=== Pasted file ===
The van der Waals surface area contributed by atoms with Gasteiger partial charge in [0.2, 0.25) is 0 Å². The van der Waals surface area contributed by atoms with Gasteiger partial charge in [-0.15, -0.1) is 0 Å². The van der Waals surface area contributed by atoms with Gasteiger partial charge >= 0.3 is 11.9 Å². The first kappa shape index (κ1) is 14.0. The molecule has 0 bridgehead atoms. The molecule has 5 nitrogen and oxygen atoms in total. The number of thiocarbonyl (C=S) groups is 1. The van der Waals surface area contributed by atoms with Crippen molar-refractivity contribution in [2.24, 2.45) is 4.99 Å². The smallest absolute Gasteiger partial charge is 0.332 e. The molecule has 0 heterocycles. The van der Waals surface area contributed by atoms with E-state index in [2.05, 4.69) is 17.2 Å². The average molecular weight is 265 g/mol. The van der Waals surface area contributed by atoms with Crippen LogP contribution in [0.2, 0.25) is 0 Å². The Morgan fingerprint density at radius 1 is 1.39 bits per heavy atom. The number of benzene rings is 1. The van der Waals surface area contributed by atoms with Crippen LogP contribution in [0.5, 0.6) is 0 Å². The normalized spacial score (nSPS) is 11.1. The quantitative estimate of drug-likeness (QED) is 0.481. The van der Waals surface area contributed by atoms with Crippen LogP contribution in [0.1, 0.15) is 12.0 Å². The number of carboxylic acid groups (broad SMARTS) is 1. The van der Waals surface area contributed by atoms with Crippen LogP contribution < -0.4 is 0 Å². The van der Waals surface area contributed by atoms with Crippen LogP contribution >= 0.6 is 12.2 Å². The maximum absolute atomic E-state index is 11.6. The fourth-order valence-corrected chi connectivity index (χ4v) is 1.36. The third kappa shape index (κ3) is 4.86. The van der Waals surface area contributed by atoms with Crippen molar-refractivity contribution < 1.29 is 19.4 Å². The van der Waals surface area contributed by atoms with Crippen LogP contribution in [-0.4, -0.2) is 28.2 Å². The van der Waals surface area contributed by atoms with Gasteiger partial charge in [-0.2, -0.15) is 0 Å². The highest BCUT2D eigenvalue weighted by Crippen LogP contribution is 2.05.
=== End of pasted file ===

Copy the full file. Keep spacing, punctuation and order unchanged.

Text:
The van der Waals surface area contributed by atoms with Gasteiger partial charge in [0.2, 0.25) is 0 Å². The van der Waals surface area contributed by atoms with Gasteiger partial charge in [-0.15, -0.1) is 0 Å². The van der Waals surface area contributed by atoms with Gasteiger partial charge >= 0.3 is 11.9 Å². The first kappa shape index (κ1) is 14.0. The molecule has 0 bridgehead atoms. The molecule has 5 nitrogen and oxygen atoms in total. The number of thiocarbonyl (C=S) groups is 1. The van der Waals surface area contributed by atoms with Crippen molar-refractivity contribution in [2.24, 2.45) is 4.99 Å². The smallest absolute Gasteiger partial charge is 0.332 e. The molecule has 0 heterocycles. The van der Waals surface area contributed by atoms with E-state index in [2.05, 4.69) is 17.2 Å². The average molecular weight is 265 g/mol. The van der Waals surface area contributed by atoms with Crippen LogP contribution in [0.2, 0.25) is 0 Å². The Morgan fingerprint density at radius 1 is 1.39 bits per heavy atom. The number of benzene rings is 1. The van der Waals surface area contributed by atoms with Crippen LogP contribution in [0.5, 0.6) is 0 Å². The normalized spacial score (nSPS) is 11.1. The quantitative estimate of drug-likeness (QED) is 0.481. The van der Waals surface area contributed by atoms with Crippen LogP contribution in [0.1, 0.15) is 12.0 Å². The number of carboxylic acid groups (broad SMARTS) is 1. The van der Waals surface area contributed by atoms with Crippen LogP contribution < -0.4 is 0 Å². The van der Waals surface area contributed by atoms with Crippen LogP contribution >= 0.6 is 12.2 Å². The maximum absolute atomic E-state index is 11.6. The fourth-order valence-corrected chi connectivity index (χ4v) is 1.36. The third kappa shape index (κ3) is 4.86. The van der Waals surface area contributed by atoms with Crippen molar-refractivity contribution < 1.29 is 19.4 Å². The van der Waals surface area contributed by atoms with Crippen LogP contribution in [-0.4, -0.2) is 28.2 Å². The van der Waals surface area contributed by atoms with Gasteiger partial charge in [-0.2, -0.15) is 0 Å². The highest BCUT2D eigenvalue weighted by Crippen LogP contribution is 2.05.